clock menu more-arrow no yes mobile

Filed under:

Texas WR Marcus Johnson working for breakout season

The senior knows what went wrong last season and is focusing on the little details in hopes of a better performance in 2015.

Marcus Johnson struggled to find the end zone in 2014
Marcus Johnson struggled to find the end zone in 2014
Brendan Maloney-USA TODAY Sports

The departure of the top two leading Texas Longhorns receivers from 2014 means there's much more pressure on senior Marcus Johnson to emerge as a leader off the field and a productive force on the field.

If it happens, it will be a year later than expected, as there were significant hopes that Johnson could build on the big plays he made against Oklahoma and TCU in 2013 to emerge as a reliable big-play threat in 2014. Unfortunately for Johnson and the Longhorns, things didn't work out that way.

It wasn't just the lack of increased production from his sophomore year that made Johnson such a disappointment in 2014 after catching 22 passes for 350 yards and two touchdowns in 2013 -- it was the dropped passes at inopportune times, the inability to rise up to meet and own big moments.

"Honestly, I had dropped balls throughout the season during big times that should have never happened," he said on Wednesday.

Two of those dropped passes came against Oklahoma -- one in the first quarter that would have gone for at least 15 yards and a first down and one in the fourth quarter in traffic that would have gone for about 15 yards, but would have likely come up short of the first down on 3rd and 17. Johnson also dropped passes against Iowa State and Texas Tech.

In an effort to ensure that his hands are no longer the problem, Johnson has been working hard on the jugs machine, catching 300 tennis balls after offseason workouts and practices. Putting in extra work is exactly the type of dedication that helped John Harris put up the school's first 1,000-yard season by a wide receiver since Jordan Shipley in 2009. Now Harris' story serves both as a reminder of what could lie in store for Johnson and as a challenge.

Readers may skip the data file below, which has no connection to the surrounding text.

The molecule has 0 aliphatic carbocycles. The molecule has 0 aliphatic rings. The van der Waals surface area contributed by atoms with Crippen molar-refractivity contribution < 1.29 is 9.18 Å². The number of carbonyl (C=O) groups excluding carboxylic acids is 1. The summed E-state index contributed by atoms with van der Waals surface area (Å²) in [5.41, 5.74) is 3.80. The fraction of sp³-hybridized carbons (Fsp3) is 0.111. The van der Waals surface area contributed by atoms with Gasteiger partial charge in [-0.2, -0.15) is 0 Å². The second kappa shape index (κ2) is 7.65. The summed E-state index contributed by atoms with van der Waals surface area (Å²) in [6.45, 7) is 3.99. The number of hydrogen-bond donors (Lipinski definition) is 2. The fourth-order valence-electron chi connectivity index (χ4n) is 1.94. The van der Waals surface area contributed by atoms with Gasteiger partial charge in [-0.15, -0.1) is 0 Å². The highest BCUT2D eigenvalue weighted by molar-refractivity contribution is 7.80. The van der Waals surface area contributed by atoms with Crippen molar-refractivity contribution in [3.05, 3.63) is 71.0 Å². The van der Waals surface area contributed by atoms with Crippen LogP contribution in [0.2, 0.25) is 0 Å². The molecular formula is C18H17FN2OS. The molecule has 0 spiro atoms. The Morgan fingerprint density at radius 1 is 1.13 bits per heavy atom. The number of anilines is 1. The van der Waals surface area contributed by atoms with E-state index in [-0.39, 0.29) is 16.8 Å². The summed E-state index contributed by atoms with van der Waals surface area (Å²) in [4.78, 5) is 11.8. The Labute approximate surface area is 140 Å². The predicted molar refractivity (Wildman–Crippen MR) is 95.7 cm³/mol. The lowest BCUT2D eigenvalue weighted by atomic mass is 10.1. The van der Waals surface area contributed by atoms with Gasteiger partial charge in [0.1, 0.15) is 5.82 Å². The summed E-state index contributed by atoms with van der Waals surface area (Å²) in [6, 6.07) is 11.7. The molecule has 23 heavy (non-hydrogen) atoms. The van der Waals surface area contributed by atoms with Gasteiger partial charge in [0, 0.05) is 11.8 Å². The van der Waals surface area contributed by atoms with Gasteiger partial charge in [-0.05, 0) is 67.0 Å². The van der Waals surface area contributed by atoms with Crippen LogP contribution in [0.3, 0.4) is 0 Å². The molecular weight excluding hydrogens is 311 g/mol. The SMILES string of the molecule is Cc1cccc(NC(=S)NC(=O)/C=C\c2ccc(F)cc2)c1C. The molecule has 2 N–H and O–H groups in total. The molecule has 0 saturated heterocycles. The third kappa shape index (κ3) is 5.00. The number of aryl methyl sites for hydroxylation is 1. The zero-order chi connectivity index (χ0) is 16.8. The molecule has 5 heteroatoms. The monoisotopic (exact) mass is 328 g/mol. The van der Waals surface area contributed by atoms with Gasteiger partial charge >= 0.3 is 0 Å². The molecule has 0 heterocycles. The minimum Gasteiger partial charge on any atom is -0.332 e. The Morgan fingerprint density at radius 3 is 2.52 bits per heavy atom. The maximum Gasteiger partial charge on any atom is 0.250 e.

"John [Harris] was somebody who went through the same thing," Johnson said. "He had his ups and downs; he was able to really hone in and focus in on what would make him a better overall receiver."

Now the League City product is embarking on his own journey, paying attention to details that didn't matter to him in the past.

"My route running, the little technical things, detail in my routes -- it is really showing so far this spring," Johnson said. "Things like that, the little things, just going back. I never felt like it was anything too major but little detail things that make a difference when you sit back and look at it and you wonder why you caught this pass but you couldn't make more with it or the little things. Reading the coverage and understanding what opens up and how you can be more of a dynamic player just from things like that."

By working even harder on his craft than before, he's now able to lead his younger teammates by example, a critical development for an offense that lost three important locker-room voices in Harris, fellow wide receiver Jaxon Shipley, and running back Malcolm Brown.

"Just taking more of a leadership role," Johnson said of his change in focus. "Being able to show the guys the right way to work, proper work ethic, and going out there and doing extra just to make myself better as a receiver."

After watching the film from last season, the 6'1, 194-pounder now understands what went wrong and wants to use his subpar junior season as a learning experience to avoid repeating the same mistakes.

Tasked with helping Johnson maximize his significant potential is new wide receivers coach Jay Norvell. One of the appeals of the former Oklahoma staffer when hired was his six years of experience working in the NFL, including four years with the Indianapolis Colts. As a result of that stint, Norvell likes to regale his players with stories about Peyton Manning, Marvin Harrison, and Reggie Wayne. He also spent two years with the Oakland Raiders, coaching the tight ends on the same offense that featured legendary wide receivers like Tim Brown and Jerry Rice.

Norvell is now passing on his own takeaways from those learning experiences for him in an effort to help Johnson understand the type of dedication it takes to play at a Hall of Fame level or, in Johnson's case, at an All-Conference level.

So far there have been some results, as head coach Charlie Strong called Johnson the best receiver in last Saturday's scrimmage.

With a new outlook, a new position coach, a new level of confidence, and a template to follow in Harris' 2014 season, Johnson increasingly has the mental and technical tools to become the team's leading receiver and a reliable target for whichever quarterback ends up playing.

"You are not going to have it your way all the time, but the more that you work and the more confident you feel in yourself, it helps when it comes down to the time when you may make a mistake, but you are confident enough to know that the next play I am going to go make a play regardless."